Walking Through History With Postcards

Visiting the towns and cities where your ancestors lived brings some of their location environment into our understanding.  However, in most cases the location has changed a lot over the years and while some of the buildings may still exist, the setting has changed.

I’ve always enjoyed finding copies of early postcards that depict the scenes in those towns over a hundred years ago.

They help us envision the muddy streets that were lined with rows of trees and in many cases, free of power and telephone lines.

A case in point.   When you visit West Stewartstown, New Hampshire today, Main Street is much wider, the trees lining them are gone for the most part, having been removed when the streets were widened for asphalt.

 

Stewartstown

 

The homes are still there for the most part now sit closer to the edge of the road. 

My ancestors who lived in Stewartstown knew the scene in the above image very well.  It was their home town.  A town that was a fairly long way away from another town or city of any size.

When I walked the streets of Stewartstown, I didn’t envision the scene in the postcard.  The current setting is a little less Norman Rockwell and more twentieth century.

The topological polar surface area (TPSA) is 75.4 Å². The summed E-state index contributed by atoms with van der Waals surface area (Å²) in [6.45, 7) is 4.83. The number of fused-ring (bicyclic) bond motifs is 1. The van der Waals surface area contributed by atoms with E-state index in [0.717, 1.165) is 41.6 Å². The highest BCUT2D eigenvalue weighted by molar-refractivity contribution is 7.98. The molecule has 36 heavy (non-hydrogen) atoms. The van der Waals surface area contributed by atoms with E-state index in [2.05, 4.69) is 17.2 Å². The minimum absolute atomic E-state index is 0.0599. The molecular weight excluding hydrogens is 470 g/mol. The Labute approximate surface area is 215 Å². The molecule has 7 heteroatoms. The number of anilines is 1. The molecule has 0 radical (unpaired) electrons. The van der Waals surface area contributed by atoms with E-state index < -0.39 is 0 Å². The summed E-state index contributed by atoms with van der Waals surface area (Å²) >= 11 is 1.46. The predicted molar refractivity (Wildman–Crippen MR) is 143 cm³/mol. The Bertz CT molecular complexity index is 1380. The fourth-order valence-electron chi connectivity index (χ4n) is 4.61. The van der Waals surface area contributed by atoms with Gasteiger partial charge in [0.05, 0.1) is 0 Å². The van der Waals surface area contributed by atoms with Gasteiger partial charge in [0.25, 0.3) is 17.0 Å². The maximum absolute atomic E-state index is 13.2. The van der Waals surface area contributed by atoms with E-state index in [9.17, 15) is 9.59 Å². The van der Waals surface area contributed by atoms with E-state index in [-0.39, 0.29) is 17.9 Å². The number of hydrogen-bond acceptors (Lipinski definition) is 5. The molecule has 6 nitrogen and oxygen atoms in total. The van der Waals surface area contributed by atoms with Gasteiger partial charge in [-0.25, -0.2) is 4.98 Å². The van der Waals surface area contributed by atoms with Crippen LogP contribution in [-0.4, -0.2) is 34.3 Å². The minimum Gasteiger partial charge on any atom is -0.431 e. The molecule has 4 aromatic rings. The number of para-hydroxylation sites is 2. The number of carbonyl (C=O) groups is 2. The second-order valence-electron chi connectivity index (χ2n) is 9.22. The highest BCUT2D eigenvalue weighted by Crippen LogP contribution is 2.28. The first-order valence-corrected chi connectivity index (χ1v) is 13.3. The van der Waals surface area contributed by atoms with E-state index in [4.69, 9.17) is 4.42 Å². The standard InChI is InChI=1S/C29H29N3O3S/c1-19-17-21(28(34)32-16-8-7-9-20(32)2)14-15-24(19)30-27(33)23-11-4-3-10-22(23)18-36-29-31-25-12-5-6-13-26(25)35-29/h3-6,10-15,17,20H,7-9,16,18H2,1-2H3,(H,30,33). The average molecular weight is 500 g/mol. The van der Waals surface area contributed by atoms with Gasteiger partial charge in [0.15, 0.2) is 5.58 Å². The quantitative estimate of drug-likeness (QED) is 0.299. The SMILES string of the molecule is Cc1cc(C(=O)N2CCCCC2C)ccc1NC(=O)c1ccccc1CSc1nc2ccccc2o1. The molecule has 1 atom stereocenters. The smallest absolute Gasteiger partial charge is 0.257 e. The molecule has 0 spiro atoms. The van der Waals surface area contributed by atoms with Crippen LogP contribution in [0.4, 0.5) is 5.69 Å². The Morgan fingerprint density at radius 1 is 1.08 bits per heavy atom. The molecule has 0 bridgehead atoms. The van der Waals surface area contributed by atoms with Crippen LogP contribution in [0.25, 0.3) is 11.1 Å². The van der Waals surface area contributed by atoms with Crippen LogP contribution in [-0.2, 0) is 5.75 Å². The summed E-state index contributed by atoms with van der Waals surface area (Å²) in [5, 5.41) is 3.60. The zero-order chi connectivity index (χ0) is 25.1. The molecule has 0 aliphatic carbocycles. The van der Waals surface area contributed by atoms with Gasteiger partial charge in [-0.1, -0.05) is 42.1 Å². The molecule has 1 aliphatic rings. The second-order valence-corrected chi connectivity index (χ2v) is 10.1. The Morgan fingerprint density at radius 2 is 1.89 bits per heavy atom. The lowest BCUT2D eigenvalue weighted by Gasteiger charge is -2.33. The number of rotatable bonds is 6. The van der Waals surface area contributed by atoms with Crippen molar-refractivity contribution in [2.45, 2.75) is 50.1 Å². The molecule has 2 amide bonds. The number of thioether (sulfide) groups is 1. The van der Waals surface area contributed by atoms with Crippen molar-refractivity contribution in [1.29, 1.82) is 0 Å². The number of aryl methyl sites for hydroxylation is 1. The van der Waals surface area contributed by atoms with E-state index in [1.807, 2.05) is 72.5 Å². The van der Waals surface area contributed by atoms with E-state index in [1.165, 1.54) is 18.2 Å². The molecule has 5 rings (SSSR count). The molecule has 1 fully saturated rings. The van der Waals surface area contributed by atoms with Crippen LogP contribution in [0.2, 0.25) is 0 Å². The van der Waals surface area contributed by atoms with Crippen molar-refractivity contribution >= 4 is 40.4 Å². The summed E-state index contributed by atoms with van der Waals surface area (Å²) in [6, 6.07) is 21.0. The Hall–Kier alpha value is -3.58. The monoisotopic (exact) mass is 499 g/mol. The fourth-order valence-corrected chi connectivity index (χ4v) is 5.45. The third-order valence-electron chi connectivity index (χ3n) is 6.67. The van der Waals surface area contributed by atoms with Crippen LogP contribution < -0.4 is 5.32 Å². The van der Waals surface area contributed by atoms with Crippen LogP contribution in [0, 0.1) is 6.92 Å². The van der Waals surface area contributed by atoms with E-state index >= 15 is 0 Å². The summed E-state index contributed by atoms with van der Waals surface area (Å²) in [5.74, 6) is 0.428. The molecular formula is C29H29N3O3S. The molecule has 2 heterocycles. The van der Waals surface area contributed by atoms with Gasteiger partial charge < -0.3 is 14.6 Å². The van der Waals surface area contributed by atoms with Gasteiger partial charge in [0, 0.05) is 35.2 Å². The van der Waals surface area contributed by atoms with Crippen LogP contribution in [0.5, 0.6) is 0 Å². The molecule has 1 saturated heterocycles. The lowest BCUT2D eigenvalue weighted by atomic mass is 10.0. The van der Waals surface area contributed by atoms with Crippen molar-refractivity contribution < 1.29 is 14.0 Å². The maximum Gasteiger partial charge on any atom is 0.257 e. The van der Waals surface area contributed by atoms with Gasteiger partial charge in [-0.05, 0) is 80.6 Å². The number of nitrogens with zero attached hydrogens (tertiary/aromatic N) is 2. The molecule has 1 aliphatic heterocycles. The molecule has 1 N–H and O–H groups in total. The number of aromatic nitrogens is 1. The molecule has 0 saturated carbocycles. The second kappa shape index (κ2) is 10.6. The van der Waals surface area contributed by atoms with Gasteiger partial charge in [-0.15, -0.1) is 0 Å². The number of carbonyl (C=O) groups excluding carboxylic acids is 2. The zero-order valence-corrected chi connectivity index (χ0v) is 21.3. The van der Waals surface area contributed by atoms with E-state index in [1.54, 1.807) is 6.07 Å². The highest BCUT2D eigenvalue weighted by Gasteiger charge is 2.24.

Stewartstown River

 

The scenes along Connecticut River that serves as the border between New Hampshire and Vermont in that part of America look much the same today.  There are a few more homes but the peacefully valley still maintains is splendor

The story is similarly true in other ancestral towns I’ve visited.  The older the town the greater the chance the older developed part of town still exists along with most of the old homes.

Have you used old postcards to help in your genealogy quest?  Watch for them on Ebay and in similar stores.

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About Lee Drew

Family history research is a favored avenue of relaxation. It is a Sherlock-like activity that can continue almost anywhere at any time. By leveraging a lifetime involvement in technology, my research efforts have resulted in terabytes of ancestral data, earning me the moniker of Lineagekeeper. And yes - We are all related to Royalty.